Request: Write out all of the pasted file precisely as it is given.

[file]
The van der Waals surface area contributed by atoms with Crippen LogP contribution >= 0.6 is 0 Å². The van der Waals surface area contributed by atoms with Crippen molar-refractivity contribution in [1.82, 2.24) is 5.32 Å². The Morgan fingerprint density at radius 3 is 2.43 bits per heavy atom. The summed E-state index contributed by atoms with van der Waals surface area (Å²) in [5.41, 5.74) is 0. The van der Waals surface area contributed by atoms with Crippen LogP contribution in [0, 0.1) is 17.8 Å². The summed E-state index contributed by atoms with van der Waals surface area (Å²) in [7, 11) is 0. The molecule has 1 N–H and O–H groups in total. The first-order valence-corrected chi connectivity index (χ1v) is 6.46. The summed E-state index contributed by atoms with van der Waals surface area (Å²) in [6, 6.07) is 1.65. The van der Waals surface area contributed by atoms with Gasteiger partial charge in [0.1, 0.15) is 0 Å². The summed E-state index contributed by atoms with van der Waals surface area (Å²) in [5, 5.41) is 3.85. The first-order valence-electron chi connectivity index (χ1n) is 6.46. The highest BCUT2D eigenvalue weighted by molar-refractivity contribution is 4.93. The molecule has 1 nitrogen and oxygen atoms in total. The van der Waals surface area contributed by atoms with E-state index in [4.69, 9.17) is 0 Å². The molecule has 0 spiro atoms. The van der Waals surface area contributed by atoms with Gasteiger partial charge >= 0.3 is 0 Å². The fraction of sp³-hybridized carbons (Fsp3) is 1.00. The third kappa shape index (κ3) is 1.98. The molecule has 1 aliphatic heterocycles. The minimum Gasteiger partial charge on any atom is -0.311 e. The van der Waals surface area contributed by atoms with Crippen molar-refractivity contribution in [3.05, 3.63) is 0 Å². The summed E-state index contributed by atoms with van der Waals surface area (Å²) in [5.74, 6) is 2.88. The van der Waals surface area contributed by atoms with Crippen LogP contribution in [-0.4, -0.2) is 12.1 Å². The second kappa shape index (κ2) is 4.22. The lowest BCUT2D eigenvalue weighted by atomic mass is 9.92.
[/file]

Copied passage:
The van der Waals surface area contributed by atoms with Crippen LogP contribution >= 0.6 is 0 Å². The van der Waals surface area contributed by atoms with Crippen molar-refractivity contribution in [1.82, 2.24) is 5.32 Å². The Morgan fingerprint density at radius 3 is 2.43 bits per heavy atom. The summed E-state index contributed by atoms with van der Waals surface area (Å²) in [5.41, 5.74) is 0. The van der Waals surface area contributed by atoms with Crippen LogP contribution in [0, 0.1) is 17.8 Å². The summed E-state index contributed by atoms with van der Waals surface area (Å²) in [7, 11) is 0. The molecule has 1 N–H and O–H groups in total. The first-order valence-corrected chi connectivity index (χ1v) is 6.46. The summed E-state index contributed by atoms with van der Waals surface area (Å²) in [6, 6.07) is 1.65. The van der Waals surface area contributed by atoms with Gasteiger partial charge in [0.1, 0.15) is 0 Å². The summed E-state index contributed by atoms with van der Waals surface area (Å²) in [5, 5.41) is 3.85. The first-order valence-electron chi connectivity index (χ1n) is 6.46. The highest BCUT2D eigenvalue weighted by molar-refractivity contribution is 4.93. The molecule has 1 nitrogen and oxygen atoms in total. The van der Waals surface area contributed by atoms with E-state index in [4.69, 9.17) is 0 Å². The molecule has 0 spiro atoms. The van der Waals surface area contributed by atoms with Gasteiger partial charge >= 0.3 is 0 Å². The fraction of sp³-hybridized carbons (Fsp3) is 1.00. The third kappa shape index (κ3) is 1.98. The molecule has 1 aliphatic heterocycles. The minimum Gasteiger partial charge on any atom is -0.311 e. The van der Waals surface area contributed by atoms with Crippen molar-refractivity contribution in [3.05, 3.63) is 0 Å². The summed E-state index contributed by atoms with van der Waals surface area (Å²) in [5.74, 6) is 2.88. The van der Waals surface area contributed by atoms with Crippen LogP contribution in [-0.4, -0.2) is 12.1 Å². The second kappa shape index (κ2) is 4.22. The lowest BCUT2D eigenvalue weighted by atomic mass is 9.92.